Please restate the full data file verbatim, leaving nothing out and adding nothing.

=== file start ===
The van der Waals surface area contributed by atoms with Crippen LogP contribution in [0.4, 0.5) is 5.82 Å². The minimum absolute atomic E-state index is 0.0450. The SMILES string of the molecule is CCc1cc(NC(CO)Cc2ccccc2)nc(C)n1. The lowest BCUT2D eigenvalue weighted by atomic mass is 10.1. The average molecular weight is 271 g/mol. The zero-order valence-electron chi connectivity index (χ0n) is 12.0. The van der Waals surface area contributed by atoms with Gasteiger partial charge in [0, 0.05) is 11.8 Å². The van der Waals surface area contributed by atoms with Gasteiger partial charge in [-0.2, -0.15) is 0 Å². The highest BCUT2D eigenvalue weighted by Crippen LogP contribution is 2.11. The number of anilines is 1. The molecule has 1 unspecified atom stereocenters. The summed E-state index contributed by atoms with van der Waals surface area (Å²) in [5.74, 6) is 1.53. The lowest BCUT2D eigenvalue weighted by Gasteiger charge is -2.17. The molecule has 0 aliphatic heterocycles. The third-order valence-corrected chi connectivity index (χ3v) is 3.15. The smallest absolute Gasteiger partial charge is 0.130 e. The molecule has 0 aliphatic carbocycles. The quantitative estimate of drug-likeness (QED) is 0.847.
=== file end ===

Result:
The van der Waals surface area contributed by atoms with Crippen LogP contribution in [0.4, 0.5) is 5.82 Å². The minimum absolute atomic E-state index is 0.0450. The SMILES string of the molecule is CCc1cc(NC(CO)Cc2ccccc2)nc(C)n1. The lowest BCUT2D eigenvalue weighted by atomic mass is 10.1. The average molecular weight is 271 g/mol. The zero-order valence-electron chi connectivity index (χ0n) is 12.0. The van der Waals surface area contributed by atoms with Gasteiger partial charge in [0, 0.05) is 11.8 Å². The van der Waals surface area contributed by atoms with Gasteiger partial charge in [-0.2, -0.15) is 0 Å². The highest BCUT2D eigenvalue weighted by Crippen LogP contribution is 2.11. The number of anilines is 1. The molecule has 1 unspecified atom stereocenters. The summed E-state index contributed by atoms with van der Waals surface area (Å²) in [5.74, 6) is 1.53. The lowest BCUT2D eigenvalue weighted by Gasteiger charge is -2.17. The molecule has 0 aliphatic heterocycles. The third-order valence-corrected chi connectivity index (χ3v) is 3.15. The smallest absolute Gasteiger partial charge is 0.130 e. The molecule has 0 aliphatic carbocycles. The quantitative estimate of drug-likeness (QED) is 0.847.